Comparative, cross-sectional study of the format, content and timing of medication safety letters issued in Canada, the USA and the UK

Bjerre, Lise M and Parlow, Simon and de Launay, David and Hogel, Matthew and Black, Cody D and Mattison, Donald R and Grimshaw, Jeremy M and Watson, Margaret C (2018) Comparative, cross-sectional study of the format, content and timing of medication safety letters issued in Canada, the USA and the UK. BMJ Open, 8 (10). ISSN 2044-6055

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    Abstract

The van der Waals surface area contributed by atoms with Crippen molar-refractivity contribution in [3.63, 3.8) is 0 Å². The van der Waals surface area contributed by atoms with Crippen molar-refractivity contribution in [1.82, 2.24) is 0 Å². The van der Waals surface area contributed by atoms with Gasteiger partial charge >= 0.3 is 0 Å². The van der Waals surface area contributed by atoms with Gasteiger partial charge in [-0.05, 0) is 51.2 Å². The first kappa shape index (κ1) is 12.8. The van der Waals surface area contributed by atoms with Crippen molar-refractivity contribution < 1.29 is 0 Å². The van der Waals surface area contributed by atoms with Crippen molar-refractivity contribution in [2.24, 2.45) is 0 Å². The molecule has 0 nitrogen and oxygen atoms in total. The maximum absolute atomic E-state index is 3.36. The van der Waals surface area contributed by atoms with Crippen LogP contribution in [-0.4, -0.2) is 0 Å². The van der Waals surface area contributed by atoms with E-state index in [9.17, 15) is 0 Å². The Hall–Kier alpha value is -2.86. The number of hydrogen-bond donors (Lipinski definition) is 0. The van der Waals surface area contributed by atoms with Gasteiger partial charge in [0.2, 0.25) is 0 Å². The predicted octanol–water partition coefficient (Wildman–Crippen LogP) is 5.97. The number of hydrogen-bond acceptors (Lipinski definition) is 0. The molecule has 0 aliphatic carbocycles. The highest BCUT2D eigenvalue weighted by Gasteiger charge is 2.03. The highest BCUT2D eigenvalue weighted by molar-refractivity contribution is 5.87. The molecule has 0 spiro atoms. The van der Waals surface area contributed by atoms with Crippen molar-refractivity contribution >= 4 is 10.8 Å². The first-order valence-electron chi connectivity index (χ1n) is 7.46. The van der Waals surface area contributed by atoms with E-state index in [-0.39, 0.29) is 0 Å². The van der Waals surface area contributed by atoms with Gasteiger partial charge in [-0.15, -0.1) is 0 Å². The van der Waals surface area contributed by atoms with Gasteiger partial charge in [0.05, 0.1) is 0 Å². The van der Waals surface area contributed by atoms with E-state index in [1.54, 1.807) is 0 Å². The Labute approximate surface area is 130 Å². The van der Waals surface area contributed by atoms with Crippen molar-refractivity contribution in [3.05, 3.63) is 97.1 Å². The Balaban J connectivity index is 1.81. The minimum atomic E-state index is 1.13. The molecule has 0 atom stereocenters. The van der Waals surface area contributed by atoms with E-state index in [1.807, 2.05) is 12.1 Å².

Objectives To assess consistency in the format and content, and overlap of subject and timing, of medication safety letters issued by regulatory health authorities to healthcare providers in Canada, the USA and the UK. Design A cross-sectional study comparing medication safety letters issued for the purpose of alerting healthcare providers to newly identified medication problems associated with medications already on the market. Setting Online databases operated by Health Canada, the US Food and Drug Administration and the UK Medicines and Healthcare products Regulatory Agency were searched to select medication safety letters issued between 1 January 2010 and 31 December 2014. Format, content and timing of each medication safety letter were assessed using an abstraction tool comprising 21 characteristics deemed relevant by consensus of the research team. Main outcome measures Main outcome measures included, first, characteristics (format and content) of medication safety letters and second, overlap of subject and release date across countries. Results Of 330 medication safety letters identified, 227 dealt with unique issues relating to medications available in all three countries. Of these 227 letters, 21 (9%) medication problems were the subject of letters released in all three countries; 40 (18%) in two countries and 166 (73%) in only one country. Only 13 (62%) of the 21 letters issued in all three countries were released within 6 months of each other. Conclusions Significant discrepancies in both the subject and timing of medication safety letters issued by health authorities in three countries (Canada, the USA and the UK) where medical practice is otherwise comparable, raising questions about why, how and when medication problems are identified and communicated to healthcare providers by the authorities. More rapid communication of medication problems and better alignment between authorities could enhance patient safety.